BiographyDan Cornfield is Professor of Sociology, Political Science, and American Studies at Vanderbilt University, Editor-in-Chief of Work and Occupations, and a Fellow of the Labor and Employment Relations Association. His work on artist careers, labor, civil rights, and immigration addresses the formation of inclusive and expressive occupational communities and their impact on cultural pluralism. During his Fellowship year at the Curb Center, Cornfield and a team of sociology graduate students will examine the role of local arts agencies in promoting cultural equity and community engagement in the arts in the U.S. His Beyond the Beat: Musicians Building Community in Nashville (Princeton University Press) addresses how indie musicians strengthen their inclusive and diversifying peer community of artists in the contemporary era of the gig economy and heightened identity politics, based on his in-depth interviews with 75 Nashville popular-music musicians. Dan’s work has been widely published in social science journals, including the American Journal of Sociology, Social Forces, and the ILR Review. Among his books are Becoming a Mighty Voice (Russell Sage Foundation) and Worlds of Work (Springer), co-edited with Randy Hodson. He has chaired the Metropolitan Nashville Human Relations Commission, advised WNPT (Nashville public television) in the production of its Emmy Award-winning documentary series on Nashville immigrants “Next Door Neighbors,” and presently advises the Future of Music Coalition on its artist revenue streams project and the National Endowment of the Arts on its research lab initiative, “The Arts, Creativity, Cognition and Learning.” Cornfield earned his BA (1974), MA (1977), and PhD (1980) all in sociology from the University of Chicago.
Many Republican states have since brought in "right to work" laws that weaken unions, while increasingly large corporations use their "vast resources" to quell organising efforts, says Dan Cornfield, an expert in unionism at Vanderbilt University.
September 16th, 2021
“It makes sense that this union in particular, which happens to be a very large one, would want to organize Amazon warehouses," says Dan Cornfield, a professor and labor sociologist at Vanderbilt University. "It’s a very powerful union in the economic sector in which Amazon operates."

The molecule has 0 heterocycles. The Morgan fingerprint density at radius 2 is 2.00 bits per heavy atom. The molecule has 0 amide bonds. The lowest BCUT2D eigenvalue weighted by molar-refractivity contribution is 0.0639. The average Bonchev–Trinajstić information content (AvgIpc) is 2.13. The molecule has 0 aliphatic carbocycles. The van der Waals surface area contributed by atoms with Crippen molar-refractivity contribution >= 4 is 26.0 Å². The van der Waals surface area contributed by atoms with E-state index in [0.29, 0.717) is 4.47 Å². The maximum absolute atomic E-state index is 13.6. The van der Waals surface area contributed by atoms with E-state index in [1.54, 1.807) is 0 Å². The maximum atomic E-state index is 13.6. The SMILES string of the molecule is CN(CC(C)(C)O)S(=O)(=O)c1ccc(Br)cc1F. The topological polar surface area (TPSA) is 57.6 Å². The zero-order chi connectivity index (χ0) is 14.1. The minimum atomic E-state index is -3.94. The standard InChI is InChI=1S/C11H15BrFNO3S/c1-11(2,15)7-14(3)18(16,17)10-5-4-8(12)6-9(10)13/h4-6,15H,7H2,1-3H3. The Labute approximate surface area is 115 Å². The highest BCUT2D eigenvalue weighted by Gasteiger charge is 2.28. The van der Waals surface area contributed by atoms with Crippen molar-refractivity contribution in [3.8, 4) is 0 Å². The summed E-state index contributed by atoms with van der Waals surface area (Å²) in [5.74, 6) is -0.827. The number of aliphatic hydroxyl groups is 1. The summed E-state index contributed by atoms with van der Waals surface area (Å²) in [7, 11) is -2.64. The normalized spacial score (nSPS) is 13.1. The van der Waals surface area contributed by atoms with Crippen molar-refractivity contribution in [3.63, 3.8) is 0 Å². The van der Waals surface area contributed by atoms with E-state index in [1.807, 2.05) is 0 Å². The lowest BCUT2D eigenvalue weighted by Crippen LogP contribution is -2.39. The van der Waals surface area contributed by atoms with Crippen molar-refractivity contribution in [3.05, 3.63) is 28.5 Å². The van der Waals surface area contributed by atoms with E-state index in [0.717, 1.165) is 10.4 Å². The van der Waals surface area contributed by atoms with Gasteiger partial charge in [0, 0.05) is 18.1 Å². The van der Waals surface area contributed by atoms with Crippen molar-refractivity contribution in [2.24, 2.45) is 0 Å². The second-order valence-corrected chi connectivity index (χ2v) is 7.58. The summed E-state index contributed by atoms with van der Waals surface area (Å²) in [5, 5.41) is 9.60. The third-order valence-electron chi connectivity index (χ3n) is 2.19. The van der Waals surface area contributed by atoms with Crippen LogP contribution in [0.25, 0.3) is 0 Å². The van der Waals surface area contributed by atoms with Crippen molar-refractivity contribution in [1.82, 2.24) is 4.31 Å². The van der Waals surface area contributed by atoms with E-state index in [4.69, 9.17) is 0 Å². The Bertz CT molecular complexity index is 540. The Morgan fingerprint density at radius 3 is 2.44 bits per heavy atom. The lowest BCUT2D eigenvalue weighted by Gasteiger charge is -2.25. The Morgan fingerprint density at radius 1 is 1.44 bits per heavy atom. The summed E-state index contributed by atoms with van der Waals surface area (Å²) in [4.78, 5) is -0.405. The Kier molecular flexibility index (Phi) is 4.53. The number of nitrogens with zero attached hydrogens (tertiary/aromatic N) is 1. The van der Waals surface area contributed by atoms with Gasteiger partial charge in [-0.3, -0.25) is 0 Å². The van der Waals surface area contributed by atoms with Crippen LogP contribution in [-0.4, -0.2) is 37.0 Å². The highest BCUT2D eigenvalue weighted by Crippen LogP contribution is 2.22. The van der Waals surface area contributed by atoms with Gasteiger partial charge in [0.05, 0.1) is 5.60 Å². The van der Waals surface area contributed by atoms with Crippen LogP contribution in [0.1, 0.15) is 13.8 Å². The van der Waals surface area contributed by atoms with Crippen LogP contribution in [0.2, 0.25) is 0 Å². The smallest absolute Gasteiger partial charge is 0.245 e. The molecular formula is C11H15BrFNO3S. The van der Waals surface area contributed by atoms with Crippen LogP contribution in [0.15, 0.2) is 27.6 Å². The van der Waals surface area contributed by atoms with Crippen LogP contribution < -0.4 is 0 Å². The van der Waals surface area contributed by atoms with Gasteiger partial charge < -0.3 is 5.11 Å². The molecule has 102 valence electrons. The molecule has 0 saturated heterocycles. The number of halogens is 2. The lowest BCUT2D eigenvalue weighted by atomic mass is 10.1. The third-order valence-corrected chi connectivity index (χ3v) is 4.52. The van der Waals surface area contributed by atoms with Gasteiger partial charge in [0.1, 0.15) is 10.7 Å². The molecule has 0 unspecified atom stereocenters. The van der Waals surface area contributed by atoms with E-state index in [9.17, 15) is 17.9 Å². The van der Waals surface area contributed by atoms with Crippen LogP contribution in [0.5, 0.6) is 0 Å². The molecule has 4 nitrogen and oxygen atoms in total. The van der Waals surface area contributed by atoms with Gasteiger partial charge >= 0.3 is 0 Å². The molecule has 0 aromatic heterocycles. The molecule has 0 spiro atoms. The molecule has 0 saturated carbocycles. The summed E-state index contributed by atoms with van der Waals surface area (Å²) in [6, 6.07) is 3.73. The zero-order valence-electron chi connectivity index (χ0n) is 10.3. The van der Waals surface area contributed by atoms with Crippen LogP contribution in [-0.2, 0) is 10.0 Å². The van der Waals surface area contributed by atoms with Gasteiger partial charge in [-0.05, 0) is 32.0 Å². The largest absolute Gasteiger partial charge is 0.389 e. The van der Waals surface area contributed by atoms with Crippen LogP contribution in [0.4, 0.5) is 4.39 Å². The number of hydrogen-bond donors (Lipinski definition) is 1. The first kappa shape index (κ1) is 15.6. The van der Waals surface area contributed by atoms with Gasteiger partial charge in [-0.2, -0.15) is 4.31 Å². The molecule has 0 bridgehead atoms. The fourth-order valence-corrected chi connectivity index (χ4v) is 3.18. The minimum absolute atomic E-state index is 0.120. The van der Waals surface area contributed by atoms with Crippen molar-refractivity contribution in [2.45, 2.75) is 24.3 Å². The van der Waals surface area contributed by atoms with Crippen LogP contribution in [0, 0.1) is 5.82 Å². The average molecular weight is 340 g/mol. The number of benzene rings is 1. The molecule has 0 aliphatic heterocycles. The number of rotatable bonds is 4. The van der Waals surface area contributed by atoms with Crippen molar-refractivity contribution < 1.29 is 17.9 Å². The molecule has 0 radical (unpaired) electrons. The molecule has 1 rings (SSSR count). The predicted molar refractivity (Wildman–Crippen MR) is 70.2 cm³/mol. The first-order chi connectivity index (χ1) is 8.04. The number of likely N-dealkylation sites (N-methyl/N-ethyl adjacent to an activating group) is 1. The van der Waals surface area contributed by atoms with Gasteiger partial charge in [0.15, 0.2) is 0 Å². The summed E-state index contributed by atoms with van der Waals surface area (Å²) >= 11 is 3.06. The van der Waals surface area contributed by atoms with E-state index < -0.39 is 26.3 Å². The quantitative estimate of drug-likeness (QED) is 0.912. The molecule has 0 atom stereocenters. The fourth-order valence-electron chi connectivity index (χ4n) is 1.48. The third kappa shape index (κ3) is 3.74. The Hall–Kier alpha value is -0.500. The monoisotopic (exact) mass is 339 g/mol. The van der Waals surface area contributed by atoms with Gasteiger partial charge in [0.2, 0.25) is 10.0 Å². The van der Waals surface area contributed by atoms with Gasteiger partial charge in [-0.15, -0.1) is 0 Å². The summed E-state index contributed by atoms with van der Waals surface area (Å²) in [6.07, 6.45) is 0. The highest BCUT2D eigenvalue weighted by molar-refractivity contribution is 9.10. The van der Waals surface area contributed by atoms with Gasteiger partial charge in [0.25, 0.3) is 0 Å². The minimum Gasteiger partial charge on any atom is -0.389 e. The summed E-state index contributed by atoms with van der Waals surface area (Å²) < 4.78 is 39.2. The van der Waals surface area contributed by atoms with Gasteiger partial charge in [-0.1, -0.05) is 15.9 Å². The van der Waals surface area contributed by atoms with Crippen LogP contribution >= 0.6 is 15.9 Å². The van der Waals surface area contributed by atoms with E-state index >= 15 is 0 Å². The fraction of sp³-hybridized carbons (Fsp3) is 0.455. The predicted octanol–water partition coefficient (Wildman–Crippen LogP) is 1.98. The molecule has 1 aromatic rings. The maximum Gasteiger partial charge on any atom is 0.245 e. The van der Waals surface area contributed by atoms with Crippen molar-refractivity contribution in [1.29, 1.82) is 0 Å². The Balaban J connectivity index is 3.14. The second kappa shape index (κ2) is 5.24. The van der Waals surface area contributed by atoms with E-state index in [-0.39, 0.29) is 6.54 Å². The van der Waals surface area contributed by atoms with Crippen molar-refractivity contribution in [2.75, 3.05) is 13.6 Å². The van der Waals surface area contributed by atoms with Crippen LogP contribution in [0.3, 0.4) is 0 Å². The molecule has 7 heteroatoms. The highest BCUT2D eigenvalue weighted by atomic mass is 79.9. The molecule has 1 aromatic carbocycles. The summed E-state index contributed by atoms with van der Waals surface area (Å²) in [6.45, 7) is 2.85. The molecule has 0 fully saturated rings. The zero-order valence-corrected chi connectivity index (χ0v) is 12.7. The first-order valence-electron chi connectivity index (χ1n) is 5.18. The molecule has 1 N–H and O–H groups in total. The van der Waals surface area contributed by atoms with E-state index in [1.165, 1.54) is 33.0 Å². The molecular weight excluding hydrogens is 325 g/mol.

June 25th, 2021
“It’s a blow to the labor movement, but it’s part of a pattern that’s been going on in corporate America for a long time,” says Professor Dan Cornfield, a labor sociologist at Vanderbilt University.
April 10th, 2021
“For many workers, the pay gap between Barra and the workers symbolizes the actual gap between the haves’ and the have nots’ in the U.S. and the disappearance of many career ladders that have made the American dream an increasingly unattainable dream for millions of working families,” Vanderbilt University sociology professor Dan Cornfield, who studies the plight of U.S. workers in the changing economy, wrote in response to questions from NBC News.
September 18th, 2019
The strike comes at a time when other worker movements have gained momentum in the past year and a half, Dan Cornfield, a labor expert and professor of sociology at Vanderbilt University, told Morning Shift. “That usually happens when the economy improves and workers feel more secure about making demands and not fearing unemployment so much.”
September 17th, 2019
"It's not unusual for governors and U.S. Senators to vociferously oppose unions in private companies," Daniel Cornfield, a labor expert at Vanderbilt University, told NPR. "What is unusual is this governor went inside the plant and directly talked to the workers."
June 15th, 2019
“If the union wins, it will encourage other in the South to unionize,” Vanderbilt University labor analyst Daniel Cornfield said. “If the company wins, it will make it more difficult for the UAW to organize elsewhere in the South.”
August 2nd, 2017
"It is often very tense," said Vanderbilt University sociologist Dan Cornfield, who has studied unions. "It's tense because both sides feel a lot is riding on it for them."
July 21st, 2017
“Some of the issues I gather in the Nissan plant are similar to the issues in Chattanooga and elsewhere,” said Daniel Cornfield, a labor expert at Vanderbilt University. “But in the case of Mississippi, they are being framed in terms of respect and disrespect for workers, and linking that to a civil rights orientation.”
July 11th, 2017
When the results of a vote to join the United Automobile Workers union was announced late Wednesday at the Commercial Vehicle Group (C.V.G.) in Piedmont, Ala., the “hollering and whooping” echoed throughout the plant, said Alan Amos, a welder there.
September 24th, 2015
Ph.D., University of Chicago
M.A., University of Chicago
B.A., University of Chicago
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